In this country, it's hard to make it through your day without spending several dollars. But four American college students living in Guatemala managed to live on less than one dollar a day for 56 days. As they tour across the U.S. in a retrofitted 1978 school bus, they will stop at Georgetown University showing their moving documentary "Into Poverty: Living on One Dollar." The film chronicles their intense journey -- what it was like living in a foreign country, their bout with E coli, and how they dealt with the financial stress.

Their experience led them to create the nonprofit organization Living On One, which equips young people with the tools to fight poverty and teaches them skills to discover new solutions.

Starting at 7 p.m. in the Gaston Theater (just off the circle on O Street NW near 37th Street), a Q&A session with the filmmakers will follow. For more information, go to


Get your shoulders popping and your feet moving to the fresh beats of Ghanaian-born rapper Blitz the Ambassador at the National Geographic Museum (17th and M streets NW). Lucky for us, he's stopping in the District on his nationwide tour to bring us a one-of-a-kind blend of Afrobeat and hip hop music. He is hailed as "the future of African music" by Rolling Stone Magazine and continues to defy the odds of hip hop with his most recent album "Native Sun."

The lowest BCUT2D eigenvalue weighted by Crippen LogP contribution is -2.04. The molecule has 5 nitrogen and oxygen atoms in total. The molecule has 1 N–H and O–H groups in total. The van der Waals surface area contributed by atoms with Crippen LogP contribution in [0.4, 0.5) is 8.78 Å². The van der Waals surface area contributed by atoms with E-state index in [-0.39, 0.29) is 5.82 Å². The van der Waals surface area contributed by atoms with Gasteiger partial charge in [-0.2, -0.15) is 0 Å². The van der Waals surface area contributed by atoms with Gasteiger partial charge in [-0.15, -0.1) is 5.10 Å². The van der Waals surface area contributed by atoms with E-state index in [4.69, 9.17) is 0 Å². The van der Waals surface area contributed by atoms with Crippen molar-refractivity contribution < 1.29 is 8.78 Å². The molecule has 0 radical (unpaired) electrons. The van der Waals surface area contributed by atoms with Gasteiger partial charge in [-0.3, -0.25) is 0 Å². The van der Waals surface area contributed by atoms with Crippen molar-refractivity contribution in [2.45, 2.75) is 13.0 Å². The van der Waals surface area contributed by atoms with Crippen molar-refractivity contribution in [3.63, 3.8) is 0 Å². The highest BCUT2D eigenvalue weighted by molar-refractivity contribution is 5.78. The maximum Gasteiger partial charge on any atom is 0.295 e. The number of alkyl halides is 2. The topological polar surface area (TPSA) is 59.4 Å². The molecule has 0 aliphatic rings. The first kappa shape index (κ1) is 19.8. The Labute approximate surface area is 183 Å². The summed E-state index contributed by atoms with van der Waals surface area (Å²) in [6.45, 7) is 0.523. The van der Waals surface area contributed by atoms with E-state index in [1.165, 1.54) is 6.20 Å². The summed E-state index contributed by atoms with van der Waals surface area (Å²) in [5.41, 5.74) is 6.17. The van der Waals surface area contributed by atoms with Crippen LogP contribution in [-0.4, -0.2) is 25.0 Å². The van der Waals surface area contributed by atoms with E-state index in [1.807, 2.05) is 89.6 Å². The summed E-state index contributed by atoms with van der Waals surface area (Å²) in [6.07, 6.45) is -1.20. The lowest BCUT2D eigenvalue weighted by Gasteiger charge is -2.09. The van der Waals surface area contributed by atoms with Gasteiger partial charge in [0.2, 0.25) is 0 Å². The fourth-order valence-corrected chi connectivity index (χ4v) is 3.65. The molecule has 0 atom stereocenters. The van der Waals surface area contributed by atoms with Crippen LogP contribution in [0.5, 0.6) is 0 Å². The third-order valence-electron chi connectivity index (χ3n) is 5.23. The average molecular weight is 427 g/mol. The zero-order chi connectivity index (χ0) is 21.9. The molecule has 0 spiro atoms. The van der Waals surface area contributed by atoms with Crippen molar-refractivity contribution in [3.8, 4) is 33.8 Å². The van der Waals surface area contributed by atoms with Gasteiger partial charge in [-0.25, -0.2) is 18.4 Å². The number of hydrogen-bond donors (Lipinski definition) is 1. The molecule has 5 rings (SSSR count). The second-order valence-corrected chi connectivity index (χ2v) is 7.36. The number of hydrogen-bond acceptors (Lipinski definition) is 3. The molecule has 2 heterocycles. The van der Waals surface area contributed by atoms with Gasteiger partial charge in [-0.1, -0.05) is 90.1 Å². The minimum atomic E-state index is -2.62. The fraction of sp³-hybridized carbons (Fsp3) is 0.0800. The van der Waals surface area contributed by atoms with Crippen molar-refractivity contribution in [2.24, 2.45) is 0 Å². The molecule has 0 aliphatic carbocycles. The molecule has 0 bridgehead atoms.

The rapper, who's real name is Samuel Bazawule, was born in Accra, Ghana. He's performed with big-named rappers such as Rakim and has become notorious for his lightning fast rhymes. He's released three EP's and two albums.

The concert starts at 7:30 p.m. Go to and purchase your ticket for $20.


Don't miss your chance to see Ballet Folklorico de Mexico at the Strathmore Music Center (5301 Tuckerman Lane, N. Bethesda). More than 50 folk dancers will take the stage and perform an impressive representation of Mexico's dance.

Amalia Hernandez's ballet is an internationally renowned dance company hailed as "a captivating spectacle" by the New York Times. With elaborate, colorful costumes and innovative dance formations, this dance company captures centuries of culture in each of their performances. It was founded in 1952 by Amalia Hernandez herself, who spent her life trying to preserve the dancing traditions of Mexico.

The performance begins at 8 p.m. Go to to purchase your tickets.